It’s been over a decade since Duke Thomas started rolling with Batman’s crew. He’s gone to the mat against the Riddler, the Joker, Zsasz, Ra’s al Ghul and even holds his own against Cassandra Cain. He gets burgers with the Robins. Plays mini golf with the Batgirls. He’s even, arguably, the reader surrogate protagonist of the decade’s most popular Batman comic. So why is it so hard for the Signal to get the respect he deserves?

Maybe it’s time to change that. In fact, we’re well past time. So today, for your consideration, we’d like to make the case for why Duke Thomas has earned his seat in the Batcave, and the texture he provides that no other member of the Bat-Family can.

The First Ally

We first meet Duke Thomas in Scott Snyder and Greg Capullo’s Batman: Zero Year, where Batman faces his first city-wide crisis: the absolute subjugation of Gotham by the megalomaniacal Riddler. Before Batgirl, before Robin, before any of a dozen others, we learn that the first child to look up to the Dark Knight and see someone who could use his help was a young Duke, toiling away at Riddler’s puzzles to fight back against the city’s captor.

Before his mission even began in earnest, Duke Thomas showed Batman that he was not alone in his crusade against injustice. That as long as he fought, others would join him. Years later, in Batman: Endgame, Duke’s parents would become victims of the Joker. As Duke began his search for a cure, it was little surprise where his next steps would take him. He’s been following the Bat longer than any son of Gotham has.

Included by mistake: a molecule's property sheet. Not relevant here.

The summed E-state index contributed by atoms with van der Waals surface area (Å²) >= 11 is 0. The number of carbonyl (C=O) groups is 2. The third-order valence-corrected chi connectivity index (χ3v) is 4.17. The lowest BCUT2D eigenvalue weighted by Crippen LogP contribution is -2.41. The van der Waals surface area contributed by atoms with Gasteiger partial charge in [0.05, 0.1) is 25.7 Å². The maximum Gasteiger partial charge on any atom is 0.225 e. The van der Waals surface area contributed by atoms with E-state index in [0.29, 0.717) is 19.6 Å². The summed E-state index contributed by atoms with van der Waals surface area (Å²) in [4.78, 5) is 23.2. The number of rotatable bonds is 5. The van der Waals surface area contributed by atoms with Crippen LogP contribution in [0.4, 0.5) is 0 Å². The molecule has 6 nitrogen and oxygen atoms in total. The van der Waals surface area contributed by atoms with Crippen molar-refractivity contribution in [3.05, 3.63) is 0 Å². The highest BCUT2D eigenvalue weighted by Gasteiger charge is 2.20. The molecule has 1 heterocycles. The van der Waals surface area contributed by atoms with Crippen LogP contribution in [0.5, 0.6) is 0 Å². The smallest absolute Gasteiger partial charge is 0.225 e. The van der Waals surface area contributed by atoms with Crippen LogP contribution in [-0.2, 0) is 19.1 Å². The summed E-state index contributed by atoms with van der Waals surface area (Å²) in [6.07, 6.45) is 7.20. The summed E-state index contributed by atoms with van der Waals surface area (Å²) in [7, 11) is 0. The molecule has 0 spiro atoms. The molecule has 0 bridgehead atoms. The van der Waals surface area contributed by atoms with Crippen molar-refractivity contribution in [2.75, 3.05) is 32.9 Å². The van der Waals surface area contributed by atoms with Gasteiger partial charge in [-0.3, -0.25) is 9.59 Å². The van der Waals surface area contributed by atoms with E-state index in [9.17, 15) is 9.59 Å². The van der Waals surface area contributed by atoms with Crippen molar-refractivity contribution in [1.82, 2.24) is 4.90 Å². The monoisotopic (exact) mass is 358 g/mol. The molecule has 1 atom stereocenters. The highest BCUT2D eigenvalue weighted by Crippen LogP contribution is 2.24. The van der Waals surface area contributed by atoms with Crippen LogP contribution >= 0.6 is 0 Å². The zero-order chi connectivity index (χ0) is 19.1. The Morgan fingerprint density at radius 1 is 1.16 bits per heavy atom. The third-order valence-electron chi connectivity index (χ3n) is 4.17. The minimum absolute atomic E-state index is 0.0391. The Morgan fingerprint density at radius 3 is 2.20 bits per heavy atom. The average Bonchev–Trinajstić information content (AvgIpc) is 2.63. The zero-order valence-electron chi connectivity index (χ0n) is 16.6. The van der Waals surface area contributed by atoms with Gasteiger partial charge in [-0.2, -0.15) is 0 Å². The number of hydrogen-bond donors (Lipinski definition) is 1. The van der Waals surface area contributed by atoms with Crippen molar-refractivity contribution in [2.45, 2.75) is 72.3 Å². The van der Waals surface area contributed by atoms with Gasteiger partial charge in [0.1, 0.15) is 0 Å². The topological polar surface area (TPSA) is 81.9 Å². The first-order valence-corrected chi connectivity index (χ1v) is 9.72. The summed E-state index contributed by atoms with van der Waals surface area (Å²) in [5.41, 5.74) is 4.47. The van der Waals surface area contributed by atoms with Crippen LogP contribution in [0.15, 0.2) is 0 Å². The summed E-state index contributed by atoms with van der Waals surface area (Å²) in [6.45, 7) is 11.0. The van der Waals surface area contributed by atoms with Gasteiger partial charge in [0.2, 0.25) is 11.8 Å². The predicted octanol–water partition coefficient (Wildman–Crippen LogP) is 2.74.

Outsider’s View

Within the Bat-Family, there tends to be two camps of characters. The Good Soldiers, like Tim Drake and Cassandra Cain, who live by the Bat and be all they can be for the mission, and the Rebels, like Jason Todd and Damian Wayne, who push boundaries and frequently challenge what the mission should be. Duke Thomas is neither. He’s an outsider who’s made it in—a trusted ally who has taken no oaths.

Duke briefly took on the Robin identity with a group of unsanctioned allies in We Are Robin, during a period when Batman had disappeared from Gotham. Some time after, he was literally cast in Batman’s team of Outsiders, under the supervision of Katana and Black Lightning. Perhaps it’s Duke’s connection to the light which gives him the ability to shine reason and rationality into Batman’s world, standing by him when it makes sense and questioning him when he strains credulity.